Gartner Gives Annual Report Cards to Server Makers
February 25, 2008 Timothy Prickett Morgan
The analysts at Gartner have finished their box and sales counting for the worldwide server market for 2007, and the good news is that companies continued to invest in server technology, boosting worldwide sales by 3.8 percent to $54.8 billion compared with 2006. That revenue growth was driven by even faster increases in shipments of feature-packed boxes, with shipments worldwide up 7.4 percent to 8.84 million units. The server world may be going virtual, but there is a lot of iron–tens of millions of production servers–that need to be replaced.
The server market has had its ups and downs in the 21st century so far, with big declines in the wake of the dot-com bubble bursting in the early 2000s, leaving the market with lots of excess capacity. And customers, looking to save money, began consolidating onto Linux and Windows platforms based on X64 processors and moving off more expensive Unix and proprietary platforms, which also accelerated revenue declines in the market at large even as it boosted shipments somewhat because it has taken many X64 boxes to replace a single Unix or proprietary server that had virtual machine or logical partitioning. Then, several years ago, enterprise-grade virtualization that only used to be available on Unix or proprietary machinery became available on X64 iron at about the same time that 64-bit and multicore processors went mainstream, touching off a new wave of upgrades in the data center. While the server market started to cool a bit at the end of 2005, it clawed its way back to revenue and shipment growth in 2006 and, thanks in large measure to some aging machinery that dates from the dot-com days out there in the data centers and data closets of the world and to a desire to virtualize and consolidate servers, there has been a slight resurgence in server sales driven by an larger growth in shipments. Yes, that means that ASPs are down on average, even though companies are buying more heavily configured machinery (with lots more memory, disk, and I/O capacity) because virtualization software requires it.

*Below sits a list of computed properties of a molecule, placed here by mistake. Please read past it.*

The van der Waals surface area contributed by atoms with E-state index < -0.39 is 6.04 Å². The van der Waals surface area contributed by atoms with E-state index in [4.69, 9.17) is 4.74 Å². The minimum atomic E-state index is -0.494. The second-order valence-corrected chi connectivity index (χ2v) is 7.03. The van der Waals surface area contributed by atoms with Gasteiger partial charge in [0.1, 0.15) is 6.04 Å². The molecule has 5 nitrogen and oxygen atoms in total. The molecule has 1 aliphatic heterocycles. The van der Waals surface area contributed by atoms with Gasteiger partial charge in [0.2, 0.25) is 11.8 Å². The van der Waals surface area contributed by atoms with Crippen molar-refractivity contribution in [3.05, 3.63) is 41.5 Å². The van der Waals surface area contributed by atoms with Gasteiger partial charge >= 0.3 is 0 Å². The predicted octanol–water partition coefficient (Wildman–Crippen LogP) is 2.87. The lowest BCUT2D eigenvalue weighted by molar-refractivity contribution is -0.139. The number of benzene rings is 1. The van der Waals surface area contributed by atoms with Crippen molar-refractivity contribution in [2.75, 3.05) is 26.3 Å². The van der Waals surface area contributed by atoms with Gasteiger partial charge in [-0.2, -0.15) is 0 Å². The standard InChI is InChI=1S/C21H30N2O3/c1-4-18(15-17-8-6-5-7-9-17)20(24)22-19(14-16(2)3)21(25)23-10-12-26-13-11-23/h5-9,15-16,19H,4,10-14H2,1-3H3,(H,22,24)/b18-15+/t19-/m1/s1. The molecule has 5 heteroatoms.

By Gartner’s count, seven of the top 10 server makers in 2007 had shipment increases, but IBM, NEC, and Sun Microsystems did not. Hewlett-Packard is still the king of server shipments worldwide, thanks to its acquisition of Compaq back in 2001, and managed to push out 2.64 million boxes, up 16.8 percent and giving it a 29.8 percent share of the global 8.84 million shipments in 2007. Gartner reckons that ProLiant branded shipments rose by 17.2 percent, Integrity shipments rose by 56.8 percent, and NonStop shipments climbed by 13.8 percent.